are vain, and ''this is the natural and correct state of affairs''. affairs''.''' A shy girl who starts primping and preening might be said to have "[[SheCleansUpNicely come [[SheCleansUpNicely "come out of her shell]]". shell"]]. A tomboyish child who suddenly starts caring about high heels and lipstick will be "[[SheIsAllGrownUp growing up]]".[[SheIsAllGrownUp "growing up"]]. This narrative to a degree reverses the notion of vanity-linked immorality, so while a vain woman may still be flawed, a woman who ''shuns'' vanity utterly may be seemingly "unnatural" (in the worst case scenario, ButchLesbian with all that implies). This kind of approach seemingly lends itself very easily to notions of MarsAndVenusGenderContrast, and in particular often likes to couple itself with the AllMenArePerverts trope -- all trope--all men want to look at women, but all women want to be looked at by men, so it all balances out in the end, right?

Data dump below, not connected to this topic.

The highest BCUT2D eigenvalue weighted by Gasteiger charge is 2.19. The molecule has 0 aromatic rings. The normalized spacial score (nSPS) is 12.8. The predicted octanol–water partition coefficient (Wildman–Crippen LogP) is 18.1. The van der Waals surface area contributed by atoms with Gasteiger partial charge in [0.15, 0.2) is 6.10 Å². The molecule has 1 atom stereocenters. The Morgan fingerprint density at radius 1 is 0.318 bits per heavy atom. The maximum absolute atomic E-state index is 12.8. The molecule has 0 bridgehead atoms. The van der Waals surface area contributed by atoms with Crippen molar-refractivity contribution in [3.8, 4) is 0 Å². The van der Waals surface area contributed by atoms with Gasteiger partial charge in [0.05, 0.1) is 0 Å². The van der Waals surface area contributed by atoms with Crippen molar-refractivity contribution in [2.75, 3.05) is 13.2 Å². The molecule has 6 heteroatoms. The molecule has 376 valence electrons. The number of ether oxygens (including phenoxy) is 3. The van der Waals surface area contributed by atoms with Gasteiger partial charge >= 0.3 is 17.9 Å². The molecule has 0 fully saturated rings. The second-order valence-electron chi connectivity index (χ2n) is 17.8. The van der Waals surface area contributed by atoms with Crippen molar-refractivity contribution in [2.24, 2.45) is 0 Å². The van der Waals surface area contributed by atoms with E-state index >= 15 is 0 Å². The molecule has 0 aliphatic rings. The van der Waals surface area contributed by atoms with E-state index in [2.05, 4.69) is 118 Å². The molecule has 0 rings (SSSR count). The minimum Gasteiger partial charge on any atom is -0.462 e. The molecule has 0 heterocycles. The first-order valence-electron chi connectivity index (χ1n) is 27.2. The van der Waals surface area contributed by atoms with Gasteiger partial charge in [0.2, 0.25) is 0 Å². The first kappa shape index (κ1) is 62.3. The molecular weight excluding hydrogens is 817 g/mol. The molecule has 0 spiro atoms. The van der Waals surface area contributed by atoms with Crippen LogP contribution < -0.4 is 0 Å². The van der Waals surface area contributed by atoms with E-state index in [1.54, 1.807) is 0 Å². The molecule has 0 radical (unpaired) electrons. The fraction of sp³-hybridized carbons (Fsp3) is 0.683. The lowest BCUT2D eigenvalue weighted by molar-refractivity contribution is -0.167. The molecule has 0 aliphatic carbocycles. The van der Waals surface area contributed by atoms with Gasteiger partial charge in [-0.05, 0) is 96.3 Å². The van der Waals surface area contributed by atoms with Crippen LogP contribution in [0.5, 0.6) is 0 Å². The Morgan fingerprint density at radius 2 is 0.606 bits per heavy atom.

right?
#'''Women are vain, and this is not right or wrong so much as ''necessary''.'''
In historical settings (or [[DeliberateValuesDissonance other deliberately misogynistic settings]]), this trope is sometimes also played as a natural reaction to their circumstances. Women in these worlds obsess over their appearance because beauty and charm are considered "women's weapons" - possibly weapons"--possibly their ''only'' weapons in a world stacked heavily against them (or at least, the only culturally acceptable ones). When handled in this way, the message isn't that women are intrinsically vain, but that they behave that way because the structure of their society legitimately means their appearance can have a dramatic impact on their life.